This post is part of our Call for Posts on the Ukraine war.
The influencer culture
The internet started as a useful tool that provided information and connected people in a matter of seconds. With its new advancements, the internet became a business model, and a series of new services emerged from it, for example, social media.
Social media are platforms that promote electronic communication and networking, allowing users to share content, follow other individuals and create an online community. This is an enormous market. Currently, there are over 2.4 billion active Facebook users and over 300 million active Twitter users. Through social media, users can share their content and create their communities of common interests; this ability has created influencers.
Influencers are ordinary people that rise to stardom by promoting a lifestyle that others want to copy. Not all influencers are the same; they have different approaches, interests and methods. By browsing for a minute on social media, you will be able to see fitness influencers, fashion influencers and many others. The influencer will exhibit his/her daily personal life in a first-person view demonstrating how their lifestyle can be achieved if his/her followers behave like them and buy products indicated by them.
Influencers hold an advantage compared to “classical celebrities” since they are perceived as real people that “made it to the top”, different from traditional celebrities that are often seen as unattainable individuals. This closeness influencers can build with their followers is essential to the creation of their brand. It is based on that, that they will be able to influence followers.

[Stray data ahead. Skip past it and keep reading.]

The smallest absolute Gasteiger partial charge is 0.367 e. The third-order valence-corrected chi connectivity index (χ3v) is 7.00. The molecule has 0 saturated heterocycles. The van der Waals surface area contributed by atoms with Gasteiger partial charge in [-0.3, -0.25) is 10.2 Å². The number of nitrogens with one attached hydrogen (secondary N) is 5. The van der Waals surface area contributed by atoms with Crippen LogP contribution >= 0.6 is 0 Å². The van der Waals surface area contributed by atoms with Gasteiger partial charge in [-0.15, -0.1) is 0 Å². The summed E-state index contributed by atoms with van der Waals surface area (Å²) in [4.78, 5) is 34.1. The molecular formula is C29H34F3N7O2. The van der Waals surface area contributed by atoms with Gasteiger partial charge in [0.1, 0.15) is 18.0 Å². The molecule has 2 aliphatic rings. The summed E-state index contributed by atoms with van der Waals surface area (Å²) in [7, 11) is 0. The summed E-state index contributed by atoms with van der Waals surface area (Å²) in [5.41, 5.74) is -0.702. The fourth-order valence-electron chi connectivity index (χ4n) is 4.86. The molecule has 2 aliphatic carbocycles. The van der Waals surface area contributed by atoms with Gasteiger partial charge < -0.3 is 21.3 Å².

It is not possible to ignore the market value of an influencer. In 2021, influencers marketing spending in the United States was forecast to reach 3.7 billion dollars; this demonstrates how they can generate revenue by being – or pretending to be – someone others want them to be. It is no wonder companies rather advertise a piece of clothing with an influencer than in a magazine ad. Influencers have a bigger audience, can direct their followers to stores and make them believe that the object should also belong to them.
War in a social media world
In 2003 the United States of America invaded Iraq, which can be considered one of the first live media covered wars in our history. I remember watching the bombings on tv while journalists narrated explosions as they happened on the other side of the world. Since then, media and technology have developed a lot. Now, almost 20 years later, we face an unprecedented situation: a war during the thrive of influencer culture and post-truth politics.
In February 2022, Russia invaded Ukraine in an act of aggression (the details of this conflict is not under the spectrum of this post); under the huge technological development we live in, we are able to see the updates of the war on social media platforms as they happen.
Social media platforms initially emerged as platforms for leisure. However, they slowly have changed to other purposes. According to Pew Research Center, in 2020, 71% of Americans get at least part of their news input from social media platforms. It is, therefore, possible to affirm that these platforms play a major role in the spread of information in the context of war.